CPSC issued a notice of proposed rulemaking on November 9, 2015, proposing to incorporate by reference the then-current voluntary standard for high chairs, ASTM F404-15, with more stringent requirements for rearward stability and warnings on labels and in instructional literature. After the Commission issued the NPR, ASTM revised the voluntary standard several times and published the current version of the standard, ASTM F404-18, in March 2018.

Following this rule, ASTM F404-18 would become mandatory from June 19, 2019.

Click here for more information.

 

 

China

 

New draft requirements for toys and child cart products

On April 24, China notified to World trade Organization its proposal to adopt new mandatory product certification implementation rule: “General implementation rules for mandatory certification of toys and child cart products”.

Among other things, the rule is going to expand the scope to all toys within the scope of the GB 6675 “Toy Safety” series of standards, that is, toys designed or intended for use by children under 14 years of age, as well as to the products designed or intended for carrying children or baby stroller products.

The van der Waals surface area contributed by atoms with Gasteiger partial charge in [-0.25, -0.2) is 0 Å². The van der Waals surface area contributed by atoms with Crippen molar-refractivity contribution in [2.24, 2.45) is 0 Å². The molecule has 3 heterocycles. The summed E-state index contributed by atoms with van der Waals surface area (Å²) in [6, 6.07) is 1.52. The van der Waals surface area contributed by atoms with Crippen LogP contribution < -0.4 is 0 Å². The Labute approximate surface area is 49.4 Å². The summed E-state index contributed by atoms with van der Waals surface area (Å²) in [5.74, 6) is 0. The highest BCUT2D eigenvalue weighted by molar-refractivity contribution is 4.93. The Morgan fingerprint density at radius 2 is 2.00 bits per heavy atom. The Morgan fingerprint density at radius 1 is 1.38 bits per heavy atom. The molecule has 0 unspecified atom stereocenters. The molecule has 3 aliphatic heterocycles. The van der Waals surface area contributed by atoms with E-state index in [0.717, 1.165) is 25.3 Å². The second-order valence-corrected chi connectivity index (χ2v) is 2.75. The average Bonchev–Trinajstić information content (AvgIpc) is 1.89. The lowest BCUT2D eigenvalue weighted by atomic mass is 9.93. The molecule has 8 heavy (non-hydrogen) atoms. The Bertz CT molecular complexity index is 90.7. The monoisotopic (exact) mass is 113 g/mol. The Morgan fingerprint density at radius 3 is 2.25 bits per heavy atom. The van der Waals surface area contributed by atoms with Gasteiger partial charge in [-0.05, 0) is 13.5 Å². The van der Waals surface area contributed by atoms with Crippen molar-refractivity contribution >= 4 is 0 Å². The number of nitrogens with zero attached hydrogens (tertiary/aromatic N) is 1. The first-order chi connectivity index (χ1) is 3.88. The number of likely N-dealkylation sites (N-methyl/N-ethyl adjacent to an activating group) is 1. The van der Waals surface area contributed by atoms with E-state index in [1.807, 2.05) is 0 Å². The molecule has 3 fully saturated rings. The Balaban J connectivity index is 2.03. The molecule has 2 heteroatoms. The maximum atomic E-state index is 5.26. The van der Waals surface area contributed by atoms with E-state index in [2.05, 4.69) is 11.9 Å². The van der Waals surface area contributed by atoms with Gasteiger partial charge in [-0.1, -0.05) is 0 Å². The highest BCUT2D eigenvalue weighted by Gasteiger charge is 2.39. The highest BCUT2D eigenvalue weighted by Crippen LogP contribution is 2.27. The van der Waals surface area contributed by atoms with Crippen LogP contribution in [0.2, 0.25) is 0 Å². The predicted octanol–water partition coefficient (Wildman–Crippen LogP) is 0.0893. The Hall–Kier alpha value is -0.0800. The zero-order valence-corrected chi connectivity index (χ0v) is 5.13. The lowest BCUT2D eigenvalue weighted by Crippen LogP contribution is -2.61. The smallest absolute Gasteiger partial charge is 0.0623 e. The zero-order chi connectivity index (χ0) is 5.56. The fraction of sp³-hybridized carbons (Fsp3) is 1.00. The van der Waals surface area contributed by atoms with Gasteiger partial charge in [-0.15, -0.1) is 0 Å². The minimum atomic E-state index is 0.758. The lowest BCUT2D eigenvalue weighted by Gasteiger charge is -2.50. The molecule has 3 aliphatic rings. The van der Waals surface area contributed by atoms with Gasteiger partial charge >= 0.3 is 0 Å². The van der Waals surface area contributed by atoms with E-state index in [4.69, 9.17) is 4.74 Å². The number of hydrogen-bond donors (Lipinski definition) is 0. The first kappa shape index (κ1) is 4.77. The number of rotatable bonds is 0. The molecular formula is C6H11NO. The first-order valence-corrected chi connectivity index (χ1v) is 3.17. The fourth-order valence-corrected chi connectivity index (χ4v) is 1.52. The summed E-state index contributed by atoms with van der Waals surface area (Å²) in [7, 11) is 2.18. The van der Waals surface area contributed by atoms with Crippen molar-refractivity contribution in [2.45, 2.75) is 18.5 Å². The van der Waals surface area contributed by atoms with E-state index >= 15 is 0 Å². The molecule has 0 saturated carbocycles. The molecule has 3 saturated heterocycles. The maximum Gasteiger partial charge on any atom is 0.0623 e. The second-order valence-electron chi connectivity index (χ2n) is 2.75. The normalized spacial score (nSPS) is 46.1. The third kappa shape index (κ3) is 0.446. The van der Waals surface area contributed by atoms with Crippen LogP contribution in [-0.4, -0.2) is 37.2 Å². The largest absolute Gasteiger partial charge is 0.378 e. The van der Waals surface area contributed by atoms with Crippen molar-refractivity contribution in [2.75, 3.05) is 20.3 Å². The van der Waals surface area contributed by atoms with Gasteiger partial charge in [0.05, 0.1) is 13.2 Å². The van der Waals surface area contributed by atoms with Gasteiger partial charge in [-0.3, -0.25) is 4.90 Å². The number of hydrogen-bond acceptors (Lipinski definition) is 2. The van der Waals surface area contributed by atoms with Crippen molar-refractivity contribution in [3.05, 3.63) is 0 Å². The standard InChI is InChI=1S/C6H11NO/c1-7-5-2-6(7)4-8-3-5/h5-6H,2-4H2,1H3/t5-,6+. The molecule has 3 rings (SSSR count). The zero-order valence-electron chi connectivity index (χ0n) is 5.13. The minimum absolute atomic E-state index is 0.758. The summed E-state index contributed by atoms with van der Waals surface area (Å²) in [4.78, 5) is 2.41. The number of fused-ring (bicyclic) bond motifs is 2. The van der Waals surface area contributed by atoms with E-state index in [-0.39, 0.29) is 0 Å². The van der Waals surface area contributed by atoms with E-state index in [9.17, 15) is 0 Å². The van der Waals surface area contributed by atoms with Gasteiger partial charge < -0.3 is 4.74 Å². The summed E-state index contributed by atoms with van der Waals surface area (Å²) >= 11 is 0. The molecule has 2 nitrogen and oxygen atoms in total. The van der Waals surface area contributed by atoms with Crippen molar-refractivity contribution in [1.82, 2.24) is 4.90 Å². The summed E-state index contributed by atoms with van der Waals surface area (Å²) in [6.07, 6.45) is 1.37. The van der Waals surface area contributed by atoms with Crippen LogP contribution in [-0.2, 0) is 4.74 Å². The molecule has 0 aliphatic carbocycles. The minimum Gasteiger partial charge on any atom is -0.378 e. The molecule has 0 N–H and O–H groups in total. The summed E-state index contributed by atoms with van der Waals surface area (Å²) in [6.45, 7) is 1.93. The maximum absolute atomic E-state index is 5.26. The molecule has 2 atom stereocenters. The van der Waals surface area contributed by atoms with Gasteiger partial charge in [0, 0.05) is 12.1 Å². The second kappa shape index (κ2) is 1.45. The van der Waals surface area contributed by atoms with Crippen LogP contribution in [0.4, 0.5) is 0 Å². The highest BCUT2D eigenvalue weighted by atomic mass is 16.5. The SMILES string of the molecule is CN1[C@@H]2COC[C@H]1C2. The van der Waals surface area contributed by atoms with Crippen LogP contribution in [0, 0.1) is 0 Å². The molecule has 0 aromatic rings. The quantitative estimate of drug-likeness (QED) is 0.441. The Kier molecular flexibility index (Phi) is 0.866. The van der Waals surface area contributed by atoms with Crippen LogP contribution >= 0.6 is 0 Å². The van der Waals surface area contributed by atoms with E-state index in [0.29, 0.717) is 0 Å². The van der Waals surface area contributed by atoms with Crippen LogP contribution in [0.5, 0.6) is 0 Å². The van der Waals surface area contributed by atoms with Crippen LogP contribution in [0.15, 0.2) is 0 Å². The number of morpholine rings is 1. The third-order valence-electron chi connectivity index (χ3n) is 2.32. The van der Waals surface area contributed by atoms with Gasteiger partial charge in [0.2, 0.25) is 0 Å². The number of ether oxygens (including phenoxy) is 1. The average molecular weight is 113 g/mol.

A comparison on the scope between the original and new rule can be found in the table:
 

Original scope New scope

Child cart
Electric toy
Plastic toy
Metal toy
Projectile toy
Dolls


 

All toys within the scope of the GB 6675 and child cart products, including but not limited to:
Electric toy
Plastic toy
Metal toy
Plush toy
Bamboo and wood toy
Paper and cardboard toy
Activity toy and etc.

 
Toys are subject to certification procedures according to their classification.

The rule is expected to be adopted by July 1, 2018, and effective from June 1, 2020.

Click here for getting the publication in the European Commission website with reference G/TBT/N/CHN/1269.